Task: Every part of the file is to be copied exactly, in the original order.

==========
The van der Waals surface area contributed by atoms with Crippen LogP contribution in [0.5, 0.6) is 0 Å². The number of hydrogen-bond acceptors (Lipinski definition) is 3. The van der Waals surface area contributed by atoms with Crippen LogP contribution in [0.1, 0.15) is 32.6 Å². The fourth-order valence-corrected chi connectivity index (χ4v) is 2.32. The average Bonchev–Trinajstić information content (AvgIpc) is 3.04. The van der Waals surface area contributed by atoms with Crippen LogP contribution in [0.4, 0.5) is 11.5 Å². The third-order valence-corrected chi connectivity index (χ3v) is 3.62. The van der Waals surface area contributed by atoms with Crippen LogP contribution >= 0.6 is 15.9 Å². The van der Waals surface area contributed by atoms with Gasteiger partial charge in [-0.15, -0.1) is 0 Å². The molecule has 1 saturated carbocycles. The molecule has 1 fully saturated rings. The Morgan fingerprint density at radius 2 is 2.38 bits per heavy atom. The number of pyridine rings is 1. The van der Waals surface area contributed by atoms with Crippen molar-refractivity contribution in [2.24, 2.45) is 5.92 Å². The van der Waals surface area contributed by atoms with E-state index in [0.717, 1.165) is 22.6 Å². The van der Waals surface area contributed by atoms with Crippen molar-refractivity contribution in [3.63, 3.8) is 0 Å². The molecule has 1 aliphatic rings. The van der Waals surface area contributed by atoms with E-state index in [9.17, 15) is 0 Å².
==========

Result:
The van der Waals surface area contributed by atoms with Crippen LogP contribution in [0.5, 0.6) is 0 Å². The number of hydrogen-bond acceptors (Lipinski definition) is 3. The van der Waals surface area contributed by atoms with Crippen LogP contribution in [0.1, 0.15) is 32.6 Å². The fourth-order valence-corrected chi connectivity index (χ4v) is 2.32. The average Bonchev–Trinajstić information content (AvgIpc) is 3.04. The van der Waals surface area contributed by atoms with Crippen LogP contribution in [0.4, 0.5) is 11.5 Å². The third-order valence-corrected chi connectivity index (χ3v) is 3.62. The van der Waals surface area contributed by atoms with Crippen LogP contribution >= 0.6 is 15.9 Å². The van der Waals surface area contributed by atoms with Gasteiger partial charge in [-0.15, -0.1) is 0 Å². The molecule has 1 saturated carbocycles. The molecule has 1 fully saturated rings. The Morgan fingerprint density at radius 2 is 2.38 bits per heavy atom. The number of pyridine rings is 1. The van der Waals surface area contributed by atoms with Crippen molar-refractivity contribution in [2.24, 2.45) is 5.92 Å². The van der Waals surface area contributed by atoms with E-state index in [0.717, 1.165) is 22.6 Å². The van der Waals surface area contributed by atoms with Crippen molar-refractivity contribution in [3.63, 3.8) is 0 Å². The molecule has 1 aliphatic rings. The van der Waals surface area contributed by atoms with E-state index in [9.17, 15) is 0 Å².